Deadline extended to July 17

Bring your knowledge of anesthesia and your best game! Be warned, the SRNAs are hard to beat - but the CRNAs did it in 2016! With your participation, the CRNA Challenge Team can make it two in a row! Represent your program and have fun at this exciting annual event. The deadline to submit your application has been extended to July 17.
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Meetings and Workshops

#AANA2017: Get Inspired, Connect with Colleagues, Grow Your Knowledge

Join us Sept. 8-12 in the heart of Seattle for unparalleled networking and evidence-based education featuring seven educational tracks and critical topics like non-opioid anesthesia and pain management. Earn up to 27.25 Class A CE credits with 13.75 pharmacology credits.
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Register Now for the Fall Leadership Academy
November 3-5, Rosemont, Ill.

AANA Fall Leadership Academy features expert speakers in five educational tracks including Business and Facility Leadership, Federal Political Director, State Grassroots Advocacy, State President-elect, and State Reimbursement Specialist. Hone and develop leadership skills for your practice, state, and business. Plus, you'll expand your network of colleagues around the country.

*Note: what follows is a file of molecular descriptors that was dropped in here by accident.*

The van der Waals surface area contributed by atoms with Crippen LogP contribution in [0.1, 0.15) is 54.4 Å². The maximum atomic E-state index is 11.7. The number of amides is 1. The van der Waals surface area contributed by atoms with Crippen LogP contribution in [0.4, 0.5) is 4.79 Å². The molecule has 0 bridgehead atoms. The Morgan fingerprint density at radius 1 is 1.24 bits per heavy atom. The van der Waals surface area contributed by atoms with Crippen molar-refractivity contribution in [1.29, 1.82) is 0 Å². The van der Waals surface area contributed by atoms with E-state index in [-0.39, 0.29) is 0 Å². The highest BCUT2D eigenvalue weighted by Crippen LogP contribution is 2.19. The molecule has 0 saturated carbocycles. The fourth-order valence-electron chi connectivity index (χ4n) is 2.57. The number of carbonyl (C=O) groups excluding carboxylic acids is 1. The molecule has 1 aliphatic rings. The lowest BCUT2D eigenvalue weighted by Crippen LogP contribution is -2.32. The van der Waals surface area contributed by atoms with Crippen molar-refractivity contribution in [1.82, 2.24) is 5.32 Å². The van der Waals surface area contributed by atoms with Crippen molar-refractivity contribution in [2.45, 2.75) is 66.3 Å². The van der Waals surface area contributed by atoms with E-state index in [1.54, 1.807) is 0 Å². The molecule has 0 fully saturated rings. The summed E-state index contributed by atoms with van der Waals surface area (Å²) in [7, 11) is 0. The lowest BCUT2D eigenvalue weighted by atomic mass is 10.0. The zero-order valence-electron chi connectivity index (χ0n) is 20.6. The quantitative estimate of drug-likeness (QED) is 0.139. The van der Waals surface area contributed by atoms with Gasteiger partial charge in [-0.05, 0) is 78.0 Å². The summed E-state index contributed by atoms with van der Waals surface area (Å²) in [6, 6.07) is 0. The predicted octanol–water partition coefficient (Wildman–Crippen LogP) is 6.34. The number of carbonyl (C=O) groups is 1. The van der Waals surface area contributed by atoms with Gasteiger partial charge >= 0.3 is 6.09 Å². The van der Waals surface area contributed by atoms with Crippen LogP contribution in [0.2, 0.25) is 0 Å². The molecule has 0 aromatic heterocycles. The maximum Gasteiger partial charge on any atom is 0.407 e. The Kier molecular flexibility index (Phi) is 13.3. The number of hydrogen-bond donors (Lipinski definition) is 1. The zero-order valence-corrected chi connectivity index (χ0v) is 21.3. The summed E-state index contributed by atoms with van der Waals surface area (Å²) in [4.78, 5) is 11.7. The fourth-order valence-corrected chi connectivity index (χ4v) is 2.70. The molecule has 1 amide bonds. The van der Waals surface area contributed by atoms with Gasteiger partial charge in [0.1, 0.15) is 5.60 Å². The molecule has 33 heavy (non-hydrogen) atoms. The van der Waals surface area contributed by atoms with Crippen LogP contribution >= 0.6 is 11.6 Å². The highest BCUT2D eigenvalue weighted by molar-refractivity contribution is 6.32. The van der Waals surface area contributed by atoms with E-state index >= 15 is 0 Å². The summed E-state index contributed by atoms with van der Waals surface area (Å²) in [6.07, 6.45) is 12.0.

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Registration Open for Upper and Lower Extremity Block Workshop

Expand your skills and expertise in upper and lower extremity block anesthesia through this hands-on workshop, to be held Oct. 7-8, 2017, in Park Ridge, Ill. The program will include case studies, hands-on demonstrations, return demonstrations, and skill validation. 
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Healthcare Headlines

Healthcare Headlines is for informational purposes, and its content should not be interpreted as endorsements, standards of care, or position statements of the American Association of Nurse Anesthetists.

Effectiveness of Non-Steroidal Anti-Inflammatory Drugs for the Treatment of Pain in Knee and Hip Osteoarthritis

Swiss researchers performed a network meta-analysis in order to compare the efficacy of various types and doses of non-steroidal anti-inflammatory drugs (NSAIDs) in relieving pain related to knee and hip osteoarthritis. Their search parameters included randomized trials and relevant articles published Jan. 1, 1980–Feb. 24, 2015 that compared NSAIDs, paracetamol, or placebo for joint pain in groups of 100 participants or more. The final analysis included 76 studies involving more than 58,450 patients and seven NSAIDs or paracetamol in several different dosages. Diclofenac at a dose of 150 mg per day proved to be the most effective NSAID currently, in terms of both improved pain and greater physical function, followed by etoricoxib at 60 mg daily. Single-agent paracetamol, meanwhile, was considered a basically ineffective treatment for osteoarthritis pain, no matter the dose.